Genetic Ablation of the Bmpr2 Gene in Pulmonary Endothelium Is Sufficient to Predispose to Pulmonary Arterial Hypertension
Background— Pulmonary arterial hypertension (PAH) is a rare but fatal lung disease of diverse origins. PAH is now further subclassified as idiopathic PAH, familial PAH, and associated PAH varieties. Heterozygous mutations in BMPR2 can be detected in 50% to 70% of patients with familial PAH and 10% to 40% of patients with idiopathic PAH. Although endothelial cells have been suspected as the cellular origin of PAH pathogenesis, no direct in vivo evidence has been clearly presented. The present study was designed to investigate whether endothelial Bmpr2 deletion can predispose to PAH.
Methods and Results— The Bmpr2 gene was deleted in pulmonary endothelial cells using Bmpr2 conditional knockout mice and a novel endothelial Cre transgenic mouse line. Wide ranges of right ventricular systolic pressure were observed in mice with heterozygous (21.7 to 44.1 mm Hg; median, 23.7 mm Hg) and homozygous (20.7 to 56.3 mm Hg; median, 27 mm Hg) conditional deletion of Bmpr2 in pulmonary endothelial cells compared with control mice (19.9 to 26.7 mm Hg; median, 23 mm Hg) at 2 to 7 months of age. A subset of mice with right ventricular systolic pressure >30 mm Hg exhibited right ventricular hypertrophy and an increase in the number and wall thickness of muscularized distal pulmonary arteries. In the lungs of these mice with high right ventricular systolic pressure, the expression of proteins involved in the pathogenesis of PAH such as serotonin transporter and tenascin-C was elevated in distal arteries and had a high incidence of perivascular leukocyte infiltration and in situ thrombosis.
Conclusions— Conditional heterozygous or homozygous Bmpr2 deletion in pulmonary endothelial cells predisposes mice to develop PAH.
Received October 16, 2007; accepted June 5, 2008.
Pulmonary hypertension (PH) is a lung disorder in which mean pulmonary arterial pressure rises above normal levels (25 mm Hg at rest and 30 mm Hg during exercise). PH is classified into arterial, venous, hypoxic, thromboembolic, and miscellaneous varieties. Of these varieties, pulmonary arterial hypertension (PAH) typically carries the worst prognosis. PAH is further subclassified as idiopathic (IPAH), familial (FPAH), and associated (APAH) subtypes.1 The previously used term primary PH comprises IPAH, FPAH, and the anorexigen-induced subset of APAH.1 Pathological features of PAH appear in small pulmonary arteries and include intimal fibrosis, distal localization and proliferation of vascular smooth muscle, and pulmonary arterial occlusion.2 Appearing in severe end-stage PAH are plexiform lesions that consist of multiple, irregular vascular lumens with highly proliferative endothelial cells (ECs). Increased pulmonary vascular resistance and tone associated with thickening of medial layer and occlusions of small arteries lead to right ventricular (RV) hypertrophy and eventually to right heart failure. The prognosis of PAH remains poor despite recent advances in therapeutic approaches that appear to prolong survival in some PAH patients.3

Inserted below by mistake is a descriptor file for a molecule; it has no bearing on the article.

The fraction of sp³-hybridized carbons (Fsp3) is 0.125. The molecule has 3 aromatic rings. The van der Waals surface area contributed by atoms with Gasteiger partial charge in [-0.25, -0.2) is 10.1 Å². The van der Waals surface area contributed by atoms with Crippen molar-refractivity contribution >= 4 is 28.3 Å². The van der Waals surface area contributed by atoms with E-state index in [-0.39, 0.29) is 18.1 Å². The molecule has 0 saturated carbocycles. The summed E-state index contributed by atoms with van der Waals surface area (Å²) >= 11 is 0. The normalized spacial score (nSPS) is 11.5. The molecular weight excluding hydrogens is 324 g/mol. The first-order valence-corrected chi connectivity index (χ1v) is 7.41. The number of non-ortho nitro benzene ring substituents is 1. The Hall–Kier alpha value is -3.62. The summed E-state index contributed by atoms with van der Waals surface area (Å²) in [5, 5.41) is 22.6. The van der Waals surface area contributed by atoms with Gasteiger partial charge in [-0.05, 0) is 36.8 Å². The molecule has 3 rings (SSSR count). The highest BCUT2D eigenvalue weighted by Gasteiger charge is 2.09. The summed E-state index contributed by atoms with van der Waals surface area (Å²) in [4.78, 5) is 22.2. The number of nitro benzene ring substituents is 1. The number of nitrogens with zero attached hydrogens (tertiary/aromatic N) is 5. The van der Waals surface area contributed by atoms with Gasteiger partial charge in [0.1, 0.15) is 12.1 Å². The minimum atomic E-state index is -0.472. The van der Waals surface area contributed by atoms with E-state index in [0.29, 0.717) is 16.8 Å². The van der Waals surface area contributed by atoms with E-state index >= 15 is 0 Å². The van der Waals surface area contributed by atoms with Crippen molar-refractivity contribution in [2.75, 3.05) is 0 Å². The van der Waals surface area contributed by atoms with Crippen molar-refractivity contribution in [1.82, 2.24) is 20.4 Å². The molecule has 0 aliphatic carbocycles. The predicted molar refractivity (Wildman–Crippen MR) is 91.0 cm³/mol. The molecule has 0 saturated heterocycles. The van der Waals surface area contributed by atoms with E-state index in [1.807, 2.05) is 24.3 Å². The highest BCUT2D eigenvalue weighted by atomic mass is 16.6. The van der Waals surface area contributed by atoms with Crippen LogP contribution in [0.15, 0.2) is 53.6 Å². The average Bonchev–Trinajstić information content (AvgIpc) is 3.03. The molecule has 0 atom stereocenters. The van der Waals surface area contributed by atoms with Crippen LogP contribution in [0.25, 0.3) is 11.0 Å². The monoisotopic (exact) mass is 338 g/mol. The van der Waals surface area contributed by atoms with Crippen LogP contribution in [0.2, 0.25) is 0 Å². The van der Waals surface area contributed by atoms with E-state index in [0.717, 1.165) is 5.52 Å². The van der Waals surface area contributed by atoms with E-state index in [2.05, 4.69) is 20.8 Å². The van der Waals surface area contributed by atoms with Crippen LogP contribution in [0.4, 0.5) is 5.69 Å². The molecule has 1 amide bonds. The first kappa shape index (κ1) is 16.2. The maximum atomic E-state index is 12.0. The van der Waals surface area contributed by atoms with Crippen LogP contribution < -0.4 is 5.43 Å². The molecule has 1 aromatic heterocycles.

Clinical Perspective p 730
The pathogenesis of PAH is largely unknown, but there is ample evidence implicating the involvement of diverse vascular effectors. In general, PAH can be promoted by hormones, growth factors, neurotransmitters, and environmental stresses that induce pulmonary vascular constriction, cell proliferation, or remodeling.4 More specifically, a decrease in vasodilatory and/or antiproliferative effects such as prostacyclin, nitric oxide, and voltage-gated potassium channels or in an increase in vasoconstrictory and/or mitogenic effects such as endothelin-1 and serotonin have been implicated in PAH.4
Genetic studies have shown that bone morphogenetic protein receptor type II (BMPR2) signaling plays a critical role in the pathogenesis of IPAH and FPAH. FPAH accounts for at least 6% of all cases of PAH and shows an autosomal-dominant manner of inheritance.5 Heterozygous mutations of the BMPR2 gene were found in ≈50% to 70% of FPAH cases.5 Furthermore, 11% to 40% of apparently sporadic IPAH cases also carry germline BMPR2 mutations.5 In addition to the BMPR2 gene, PAH develops in a subset of hereditary hemorrhagic telangiectasia patients harboring heterozygous mutations in the ALK1 (activin receptor-like kinase 1) or ENG (endoglin) gene.6,7 Because ALK1 and ENG are components of the BMP signaling pathway, these genetic data suggest that the deficiency of BMP signaling is a primary factor predisposing to FPAH.
Pedigree studies of FPAH families have shown that only ≈20% of people who are expected to harbor a heterozygous BMPR2 mutation exhibit PH.5 Genetic anticipation (more severe forms and earlier onset of clinical manifestations in successive generations) also was observed in FPAH families.5 The molecular mechanisms governing the low penetrance and genetic anticipation in FPAH cases are unknown. However, these genetic data suggest that the heterozygous BMPR2 mutations are by themselves insufficient to account for the clinical manifestation of IPAH and that multiple environmental or genetic “hits” may play a pivotal role in triggering the disease.